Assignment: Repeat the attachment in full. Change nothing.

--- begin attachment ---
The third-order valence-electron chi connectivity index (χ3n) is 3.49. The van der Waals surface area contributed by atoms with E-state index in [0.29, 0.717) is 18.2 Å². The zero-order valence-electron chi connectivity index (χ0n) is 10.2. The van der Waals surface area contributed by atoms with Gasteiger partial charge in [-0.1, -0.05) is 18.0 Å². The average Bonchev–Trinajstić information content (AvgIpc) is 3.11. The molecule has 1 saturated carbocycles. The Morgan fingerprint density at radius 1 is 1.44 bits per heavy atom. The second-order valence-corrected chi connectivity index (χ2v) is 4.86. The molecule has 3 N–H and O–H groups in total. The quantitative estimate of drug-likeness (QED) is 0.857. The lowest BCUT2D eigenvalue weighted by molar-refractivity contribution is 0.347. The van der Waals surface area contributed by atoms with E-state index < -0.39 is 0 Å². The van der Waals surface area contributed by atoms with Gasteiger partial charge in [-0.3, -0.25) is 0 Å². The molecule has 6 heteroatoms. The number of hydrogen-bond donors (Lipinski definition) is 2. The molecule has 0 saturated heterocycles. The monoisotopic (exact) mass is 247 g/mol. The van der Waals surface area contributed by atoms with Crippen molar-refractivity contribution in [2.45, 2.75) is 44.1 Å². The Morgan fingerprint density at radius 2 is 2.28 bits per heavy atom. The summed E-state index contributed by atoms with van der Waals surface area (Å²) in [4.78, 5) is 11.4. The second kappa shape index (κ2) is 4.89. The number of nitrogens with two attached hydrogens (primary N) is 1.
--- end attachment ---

The third-order valence-electron chi connectivity index (χ3n) is 3.49. The van der Waals surface area contributed by atoms with E-state index in [0.29, 0.717) is 18.2 Å². The zero-order valence-electron chi connectivity index (χ0n) is 10.2. The van der Waals surface area contributed by atoms with Gasteiger partial charge in [-0.1, -0.05) is 18.0 Å². The average Bonchev–Trinajstić information content (AvgIpc) is 3.11. The molecule has 1 saturated carbocycles. The Morgan fingerprint density at radius 1 is 1.44 bits per heavy atom. The second-order valence-corrected chi connectivity index (χ2v) is 4.86. The molecule has 3 N–H and O–H groups in total. The quantitative estimate of drug-likeness (QED) is 0.857. The lowest BCUT2D eigenvalue weighted by molar-refractivity contribution is 0.347. The van der Waals surface area contributed by atoms with E-state index < -0.39 is 0 Å². The van der Waals surface area contributed by atoms with Gasteiger partial charge in [-0.3, -0.25) is 0 Å². The molecule has 6 heteroatoms. The number of hydrogen-bond donors (Lipinski definition) is 2. The molecule has 0 saturated heterocycles. The monoisotopic (exact) mass is 247 g/mol. The van der Waals surface area contributed by atoms with Crippen molar-refractivity contribution in [2.45, 2.75) is 44.1 Å². The Morgan fingerprint density at radius 2 is 2.28 bits per heavy atom. The summed E-state index contributed by atoms with van der Waals surface area (Å²) in [4.78, 5) is 11.4. The second kappa shape index (κ2) is 4.89. The number of nitrogens with two attached hydrogens (primary N) is 1.